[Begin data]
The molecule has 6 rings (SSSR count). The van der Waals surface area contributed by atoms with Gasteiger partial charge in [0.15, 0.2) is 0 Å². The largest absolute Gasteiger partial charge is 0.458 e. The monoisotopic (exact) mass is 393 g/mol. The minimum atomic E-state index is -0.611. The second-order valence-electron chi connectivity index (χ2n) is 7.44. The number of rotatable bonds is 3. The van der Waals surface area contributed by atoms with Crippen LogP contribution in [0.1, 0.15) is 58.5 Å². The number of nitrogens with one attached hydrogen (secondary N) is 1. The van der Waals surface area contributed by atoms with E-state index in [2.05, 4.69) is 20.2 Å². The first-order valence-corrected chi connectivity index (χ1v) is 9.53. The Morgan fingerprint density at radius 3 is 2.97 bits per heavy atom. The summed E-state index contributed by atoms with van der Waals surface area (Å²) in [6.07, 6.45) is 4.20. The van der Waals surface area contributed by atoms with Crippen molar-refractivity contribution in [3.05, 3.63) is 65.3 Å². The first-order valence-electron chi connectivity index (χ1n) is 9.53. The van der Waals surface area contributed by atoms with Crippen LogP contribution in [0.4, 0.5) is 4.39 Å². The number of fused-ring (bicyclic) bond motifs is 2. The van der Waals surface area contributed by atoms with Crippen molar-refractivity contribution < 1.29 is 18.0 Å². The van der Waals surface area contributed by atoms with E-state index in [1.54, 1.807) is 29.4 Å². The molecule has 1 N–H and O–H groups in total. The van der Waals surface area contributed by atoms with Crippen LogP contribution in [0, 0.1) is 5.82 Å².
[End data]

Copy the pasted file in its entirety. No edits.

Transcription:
The molecule has 6 rings (SSSR count). The van der Waals surface area contributed by atoms with Gasteiger partial charge in [0.15, 0.2) is 0 Å². The largest absolute Gasteiger partial charge is 0.458 e. The monoisotopic (exact) mass is 393 g/mol. The minimum atomic E-state index is -0.611. The second-order valence-electron chi connectivity index (χ2n) is 7.44. The number of rotatable bonds is 3. The van der Waals surface area contributed by atoms with Crippen LogP contribution in [0.1, 0.15) is 58.5 Å². The number of nitrogens with one attached hydrogen (secondary N) is 1. The van der Waals surface area contributed by atoms with E-state index in [2.05, 4.69) is 20.2 Å². The first-order valence-corrected chi connectivity index (χ1v) is 9.53. The Morgan fingerprint density at radius 3 is 2.97 bits per heavy atom. The summed E-state index contributed by atoms with van der Waals surface area (Å²) in [6.07, 6.45) is 4.20. The van der Waals surface area contributed by atoms with Crippen molar-refractivity contribution in [3.05, 3.63) is 65.3 Å². The first-order valence-electron chi connectivity index (χ1n) is 9.53. The van der Waals surface area contributed by atoms with Crippen LogP contribution in [0.4, 0.5) is 4.39 Å². The number of fused-ring (bicyclic) bond motifs is 2. The van der Waals surface area contributed by atoms with Crippen molar-refractivity contribution < 1.29 is 18.0 Å². The van der Waals surface area contributed by atoms with E-state index in [1.54, 1.807) is 29.4 Å². The molecule has 1 N–H and O–H groups in total. The van der Waals surface area contributed by atoms with Crippen LogP contribution in [0, 0.1) is 5.82 Å².